# Recursive economy in two islands

There are two economies A and B with infinitely many identical households. Since there are infinitely many identical households in each economy, they are all price taker. Maeasure of agents in A and B are equal. Agent preference is a follows

$$\sum_{t=0}^{\infty} \beta^t u(c_t)$$

The only difference between countries A and B is the production technology for $$i=A,B$$ $$y=z^if(k)$$

The final gods produced are identical for both technologies and capital depreciates fully. Let $$z=(z^A,z^B)$$ and $$z$$ follows chain state Markov process of order one and denote the probability that $$z’$$ occurs conditional in z $$\Gamma_{zz’}$$.

Part a assume that there is no trade between two island and write down the recursive problem of one type with complete market (that is, with state contingent claim $$b_{z’}$$

Part b assume that both capital and goods are perfectly mobile across islands without any cost. That is, households can rent their capital to firms in any country depending on the rate of return they get. So, write down the recursive problem of one type with complete market (that is, with state contingent claim $$b_{z’}$$

Part c let us assume that technology is linear in capital $$f(k)=k$$. There is restriction on the movement of capital but not on goods. Assume that there is state contingent claim trade across islands. How can we interpret the welfare loss of this restriction on capital compared to a world without one.

Please can you share hints of this question for each part. I will improve my answer and then I will share it here.

I don’t want you to solve for whole questions. I have some points on the parts which I want you to explain. Please discuss this question with me.

In part a,

The question states there is no trade. Therefore, will I omit the state contingent trade?

That is, the bellman equation is

$$V^i(z^i, K^i, a^i)=max \{ u(c^i)+\beta \sum_{z’} \Gamma_{zz’} V^i(z’^i, K’^i, a’^i)$$

Such that

$$c^i+a’^i= w^i+r^i a^i$$

Let us look at the part b. However, what happens (what changes) if we consider both capital and goods are perfectly mobile across islands without any cos in the bellman equation?

Does I include the state contingent claim?

$$V^i(z^i, K^i, a^i, b^i)=\max \{ u(c^i)+\beta \sum_{z’} \Gamma_{zz’} V^i(z’^i, K’^i, a’^i, b_z’^i)\}$$

$$c^i+a’^i + \sum q_z b_z’^i= w^i+r^i a^i +b^i$$

And I have no idea on part c.

Note that $$w$$ is wage, $$r$$ is rate of return , $$x’$$ is the one forward state of the variable. That $$x_t=x$$ and $$x_{t+1}=x’$$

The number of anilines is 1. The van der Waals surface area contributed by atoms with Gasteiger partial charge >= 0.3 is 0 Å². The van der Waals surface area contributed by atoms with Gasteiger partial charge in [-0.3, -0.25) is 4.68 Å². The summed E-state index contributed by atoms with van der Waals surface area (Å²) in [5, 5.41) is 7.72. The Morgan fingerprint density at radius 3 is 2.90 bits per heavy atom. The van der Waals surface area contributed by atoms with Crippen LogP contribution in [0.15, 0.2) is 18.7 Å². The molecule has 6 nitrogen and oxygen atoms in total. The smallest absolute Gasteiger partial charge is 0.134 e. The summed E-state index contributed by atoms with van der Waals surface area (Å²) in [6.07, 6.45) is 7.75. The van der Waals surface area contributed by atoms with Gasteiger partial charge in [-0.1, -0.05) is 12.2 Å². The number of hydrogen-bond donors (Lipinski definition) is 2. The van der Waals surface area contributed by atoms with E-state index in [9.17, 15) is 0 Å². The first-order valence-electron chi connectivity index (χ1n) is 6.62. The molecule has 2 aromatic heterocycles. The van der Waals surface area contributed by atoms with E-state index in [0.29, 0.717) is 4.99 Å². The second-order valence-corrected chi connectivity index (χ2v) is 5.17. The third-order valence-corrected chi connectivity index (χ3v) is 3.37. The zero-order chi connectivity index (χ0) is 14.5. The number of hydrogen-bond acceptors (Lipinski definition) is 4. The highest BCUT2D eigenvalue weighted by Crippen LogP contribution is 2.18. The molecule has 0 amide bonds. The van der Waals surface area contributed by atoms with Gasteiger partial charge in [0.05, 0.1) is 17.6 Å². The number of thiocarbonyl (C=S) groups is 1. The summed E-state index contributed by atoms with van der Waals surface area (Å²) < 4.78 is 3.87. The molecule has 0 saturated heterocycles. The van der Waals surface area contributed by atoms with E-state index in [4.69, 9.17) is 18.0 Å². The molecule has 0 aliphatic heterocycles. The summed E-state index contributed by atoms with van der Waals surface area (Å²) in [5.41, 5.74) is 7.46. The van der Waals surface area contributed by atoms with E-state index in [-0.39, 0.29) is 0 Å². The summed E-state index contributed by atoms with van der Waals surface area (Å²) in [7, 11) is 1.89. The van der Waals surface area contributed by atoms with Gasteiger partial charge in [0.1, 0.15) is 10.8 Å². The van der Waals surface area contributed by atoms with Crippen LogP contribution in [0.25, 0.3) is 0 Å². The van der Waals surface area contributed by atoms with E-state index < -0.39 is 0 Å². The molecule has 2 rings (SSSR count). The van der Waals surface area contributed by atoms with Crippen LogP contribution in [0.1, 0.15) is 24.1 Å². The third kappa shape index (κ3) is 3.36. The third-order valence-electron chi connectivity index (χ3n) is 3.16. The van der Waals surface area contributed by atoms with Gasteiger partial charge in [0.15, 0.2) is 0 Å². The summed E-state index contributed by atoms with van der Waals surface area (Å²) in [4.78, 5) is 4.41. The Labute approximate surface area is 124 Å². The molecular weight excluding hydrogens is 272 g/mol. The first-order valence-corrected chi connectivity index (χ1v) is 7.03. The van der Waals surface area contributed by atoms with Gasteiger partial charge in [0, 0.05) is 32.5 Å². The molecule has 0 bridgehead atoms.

• That is, please explain which variable I will add or remove or change according to the description in each part. Many thanks. Commented Oct 26, 2022 at 23:52

Honestly, the question seems a bit incomplete. Im guessing that it is based on your lectures. There are a few gaps which Ill do my best to fill in.

Can agents in $$A$$ trade financial assets with agents in $$B$$? Im assuming no in (a), yes in (b), and yes in (c).

The final gods produced are identical for both technologies and capital depreciates fully.

Im guessing that this means $$y_t=c_t+k_{t+1}$$

Each HH BC should be $$r_t\cdot k_t=c_t+k_{t+1}$$

Therefore, the value function will be

$$V(k,K'|z)=\max\{u(c)+\beta\sum_{z'}\Gamma_{zz'}V(k',K'|z')\}$$ $$r\cdot k=c+k'$$

This is very similar to what you have, there doesnt seem to be any labor so not sure where $$w$$ is coming from.

For part (b) the first thing you have to do is keep track of both variables in $$A$$ and $$B$$. So it will be

$$V^i(k^i,K^A,K^B,b^i|z^A,z^B)$$

Looking at the HH BC again. The fact that capital is mobile means that the HH can sell their goods to either $$A$$ firms or $$B$$ firm

$$r_t^A\cdot k_t^A+r_t^B(k_t-k_t^A)+b_t=c_t+k_{t+1}+\sum_{z'}q_{t+1}(z')b_{t+1}(z')$$ Where $$k_t^A$$ is within $$0$$ and $$k_t$$.

$$V^i(k,b,\overline{K}|\overline{z})=\max\{u(c)+\beta\sum_{z'}\Gamma_{zz'}V(k',b'(\overline{z'},\overline{K}_z'|\overline{z}')\}$$

$$r^A\cdot k^A+r^B(k-k^A)+b=c+k'+\sum_{z'}q_(\overline{z}'|\overline{z})b'(\overline{z}')$$

For part (c) it would be the same without the movement on capital

$$V^i(k,b,\overline{K}|\overline{z})=\max\{u(c)+\beta\sum_{z'}\Gamma_{zz'}V(k',b'(\overline{z'}),\overline{K}_z'|\overline{z}')\}$$

$$r^i\cdot k+b=c+k'+\sum_{z'}q_(\overline{z}'|\overline{z})b'(\overline{z}')$$

Its fairly similar to what you have but a few notes you are going to have to keep track of all variables in both islands when they can trade.

I havent solved anything but I can tell you what is going on.

1. If they can move capital between the island then capital is going to flow where $$z^i$$ is highest. in the case of $$f(k)=k$$ then all the capital will go to the most productive island. I think that in this case then there will be no trade in the financial market $$b=0$$ always. Im not 100 percent sure, but I think in this case there will just be aggregate shocks so the agents cant insure each other.
2. The contingent claims are used to insure the island against bad shocks. When capital flow is shut down then you will find an island with high current productivity giving consumption to an island with low productivity.
• I have a question about your answer. In the part (a), the budget constraint is written as $r.k+b=c+k’$. Why do we add $b$? Or why we don’t write as $r.k+b= c+k’+\sum q_{z’} b’$ I could not see this part. But you explain very clear. I don’t how to thank you. Many thanks:) Commented Oct 27, 2022 at 22:42
• In part a, there does not exist any trade between two islands. In part b, both capital and goods are perfectly traded across islands without any cost. In part c, only consumption goods are traded. But capital cannot be traded. Commented Oct 27, 2022 at 22:59
• You are right, there is no b anywhere in part a. That was a typo and now fixed Commented Oct 27, 2022 at 23:14
• Thank you so much:) Commented Oct 27, 2022 at 23:21